A false sense of resilience?

Control Global Q&A with Pete Diffley

The resilience of an industrial process is measured by its ability to maintain performance expectations in the face of often unpredictable developments—ranging from weather extremes and variations in raw material quality to operator errors and equipment failures. Further, if developments result in an unavoidable shutdown, how quickly can the process be brought back online? Industrial controllers themselves play a central role in ensuring resilient response to variability, but when it comes to the software applications that provide necessary oversight and visibility into these processes, many plants put their trust in redundant half-measures that do little to improve overall resilience, according to industry veteran Pete Diffley. Nowadays, as leader of global partnerships for Trihedral Engineering, he’s campaigning for a bigger picture view of resilience that accounts for the shortcomings of simple primary-plus-backup approaches to redundancy plus the true cost of recovery and downtime that process control system engineers sometimes neglect in their design decisions.

Is your HMI/SCADA software resilient or merely redundant? Don’t wait for your system to go down to find out.

Q: You’re careful to draw a distinction between redundancy and resilience. How are the two different?

A: At its simplest, redundancy is defined as the inclusion of extra components in a system design that are not strictly necessary for basic functionality; they’re there in case of failure. Resilience, on the other hand, is the demonstrable ability to recover quickly from difficulties. Redundancy can contribute to increased resilience, but in the realm of the application software used for human-machine interface (HMI) and supervisory control and data acquisition (SCADA), system designers often settle for a parallel, primary-plus-backup arrangement that actually does little to increase resilience if the primary goes down.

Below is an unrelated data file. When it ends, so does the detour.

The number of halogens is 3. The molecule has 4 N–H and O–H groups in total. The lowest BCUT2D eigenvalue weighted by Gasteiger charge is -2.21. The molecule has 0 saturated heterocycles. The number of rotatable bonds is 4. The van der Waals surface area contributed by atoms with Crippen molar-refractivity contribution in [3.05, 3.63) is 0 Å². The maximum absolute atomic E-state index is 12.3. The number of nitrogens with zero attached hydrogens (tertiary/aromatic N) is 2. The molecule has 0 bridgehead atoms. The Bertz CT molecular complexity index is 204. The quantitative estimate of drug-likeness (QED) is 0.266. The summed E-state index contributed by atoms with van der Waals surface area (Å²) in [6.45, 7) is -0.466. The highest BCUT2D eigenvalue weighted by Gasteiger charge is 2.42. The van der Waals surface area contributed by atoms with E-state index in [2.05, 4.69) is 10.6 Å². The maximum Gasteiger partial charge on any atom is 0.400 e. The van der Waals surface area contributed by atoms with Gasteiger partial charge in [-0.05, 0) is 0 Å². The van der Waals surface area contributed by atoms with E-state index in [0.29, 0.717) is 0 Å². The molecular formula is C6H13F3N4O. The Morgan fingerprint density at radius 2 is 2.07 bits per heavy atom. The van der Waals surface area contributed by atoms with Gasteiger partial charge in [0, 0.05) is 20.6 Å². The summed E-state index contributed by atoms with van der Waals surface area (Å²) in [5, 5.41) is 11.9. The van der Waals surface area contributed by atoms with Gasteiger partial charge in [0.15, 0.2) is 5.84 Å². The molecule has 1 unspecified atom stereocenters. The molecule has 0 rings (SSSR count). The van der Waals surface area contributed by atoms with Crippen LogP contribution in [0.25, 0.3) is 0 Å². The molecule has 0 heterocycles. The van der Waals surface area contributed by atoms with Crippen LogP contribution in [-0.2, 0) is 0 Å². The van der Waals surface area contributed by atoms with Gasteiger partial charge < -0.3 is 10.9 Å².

Q: How does this relationship between redundancy and resilience play out in the context of industrial control systems?

A: Really, it’s down to how systems react when challenged with a component failure or a communication outage. Having an extra component to account for a single failure or maintenance requirement in the system is sometimes referred to as N+1 redundancy. This is the baseline for redundancy.

Many of the most critical industrial processes have long employed high-availability, safety-instrumented-system (SIS) architectures with complete duplication of components. Each system can run independently of the others and still meet full load capacity if either is shut down, either through failure or planned maintenance. These always on, “2N” systems increase resilience significantly when deployed correctly. Originally, DCS systems were the only systems to deploy this approach.

Building further on this architecture, and now a highly achievable model to employ, is 2N+1. This is the gold standard for system resilience, and is designed to bring potentially hazardous processes to a safe state if conditions venture outside a designated operations window, but also ensure that the failure of a SIS component won’t result in a catastrophic shutdown. It may also employ two-out-of-three (2oo3) voting among three redundant sensors, for example, and is often referred to as triple modular redundancy (TMR). This has been around since the 1960s (used in space craft and airliners) but originally was considered too expensive to deploy except in the most critical processes.

Properly implemented and maintained, redundant components can increase resilience of a system but can also leave facilities more vulnerable than they think when not.